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Twelve IT stocks that score well for safety and value

What are we looking for?

U.S. information-technology companies that hew to our investment philosophy focused on safety and value.

The screen

In our analysis, my associate Allan Meyer and I started with U.S.-listed equities in the IT sector with a market capitalization of $100-billion (U.S.) or more, sorted from largest to smallest. We view market capitalization as a safety factor, larger companies tend to be more diversified and less volatile.

Dividend yield is the annualized projected dividend payment divided by the share price. Allan and I like to get paid while we wait for capital appreciation and dividends generally reflect safety and stability.

Debt to equity is also a safety factor. It is total debt outstanding divided by shareholders' equity. A smaller ratio indicates a company has lower levels of debt or leverage and a number under 100 implies a company has enough equity to pay its debt obligations. As Allan and I like to tell clients, it is difficult to go bankrupt without owing any debt obligations.

Price to earnings is a valuation metric – the lower the number, the better the value. Earnings momentum is the change in annualized earnings over the past quarter. A positive number indicates earnings are increasing, the opposite is true for a negative number. This metric could also hint at potential future dividend raises or cuts. Lastly, free cash flow to enterprise value is a valuation metric. A higher number is preferred. It reflects the cash available to investors after considering all the costs related to doing business and we believe it is more difficult to manipulate compared with earnings-based measures. In our opinion, "Free cash flow is king." We've provided the average and median for all metrics to allow for better comparability.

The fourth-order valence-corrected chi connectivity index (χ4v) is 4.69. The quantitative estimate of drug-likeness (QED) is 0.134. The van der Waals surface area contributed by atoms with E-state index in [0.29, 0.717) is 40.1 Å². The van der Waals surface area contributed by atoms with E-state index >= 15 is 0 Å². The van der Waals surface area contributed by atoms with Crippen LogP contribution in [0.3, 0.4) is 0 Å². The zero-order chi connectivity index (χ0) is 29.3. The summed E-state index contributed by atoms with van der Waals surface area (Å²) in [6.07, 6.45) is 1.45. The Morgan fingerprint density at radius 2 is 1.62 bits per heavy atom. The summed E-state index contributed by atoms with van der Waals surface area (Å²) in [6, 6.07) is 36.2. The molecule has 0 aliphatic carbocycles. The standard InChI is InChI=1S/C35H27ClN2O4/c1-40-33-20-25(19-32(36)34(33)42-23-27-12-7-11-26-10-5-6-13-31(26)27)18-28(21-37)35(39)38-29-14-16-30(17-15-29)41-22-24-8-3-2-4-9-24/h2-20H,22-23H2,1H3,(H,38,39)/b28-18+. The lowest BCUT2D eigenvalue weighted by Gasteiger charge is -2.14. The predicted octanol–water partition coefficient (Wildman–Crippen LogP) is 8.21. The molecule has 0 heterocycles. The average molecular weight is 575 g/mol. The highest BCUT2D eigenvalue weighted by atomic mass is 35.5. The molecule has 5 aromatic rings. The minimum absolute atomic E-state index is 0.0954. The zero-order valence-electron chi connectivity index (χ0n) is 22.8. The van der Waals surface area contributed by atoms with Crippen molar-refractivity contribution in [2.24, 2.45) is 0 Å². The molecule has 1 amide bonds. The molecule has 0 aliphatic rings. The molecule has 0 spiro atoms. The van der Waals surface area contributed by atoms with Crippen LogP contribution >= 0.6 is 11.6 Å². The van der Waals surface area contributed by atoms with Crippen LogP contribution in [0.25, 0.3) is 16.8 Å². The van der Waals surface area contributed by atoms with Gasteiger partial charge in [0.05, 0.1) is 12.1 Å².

What did we find?

Intel scores well across the board for both its safety and value metrics. Apple scores well on most metrics, but it is a little light on earnings momentum. The debt levels on IBM should be noted because they are high, on both an absolute and relative basis.

Exchange-traded funds are an option for investors who like the sector but prefer to diversify away individual security risk; iShares U.S. Technology ETF (IYW) is a U.S.-listed ETF while BMO Nasdaq 100 Equity Hedged to CAD Index ETF (ZQQ) is a Canadian-listed currency hedged ETF tracking the Nasdaq 100, a diversified technology index.

Investors should contact an investment professional or conduct further research before buying any of the securities listed here.

Sean Pugliese, CFA, is an investment portfolio manager at Wickham Investment Counsel, helping individuals, families and other investors.

Select information technology companies

CompanyTickerMarket Cap. ($Bil U.S.)Dividend yield (%)Debt/Equity (%)Price/EarningsEarnings Momentum (%)FCF/EV (%)
Apple Inc.AAPL-Q808.11.667.915.42.46.5
Alphabet Inc.GOOGL-Q687.50.02.827.30.74.3
Microsoft Corp.MSFT-Q555.52.274.321.83.85.1
Facebook Inc.FB-Q448.40.00.028.912.52.6
Alibaba Group BABA-N352.10.032.630.45.10.1
Visa Inc.V-N221.60.748.325.66.02.3
Oracle Corp.ORCL-N186.91.790.616.01.97.5
Intel Corp.INTC-Q171.83.038.212.64.47.1
Cisco Systems Inc.CSCO-Q158.13.745.013.01.310.6
IBM IBM-N142.93.9231.111.00.26.9
Mastercard Inc.MA-N133.70.791.627.14.03.2
Broadcom Ltd.AVGO-Q102.31.672.215.59.32.8
Average330.71.666.220.44.34.9
Median 204.21.658.118.93.94.7

Source: Thomson Reuters, Wickham Investment Counsel Inc.

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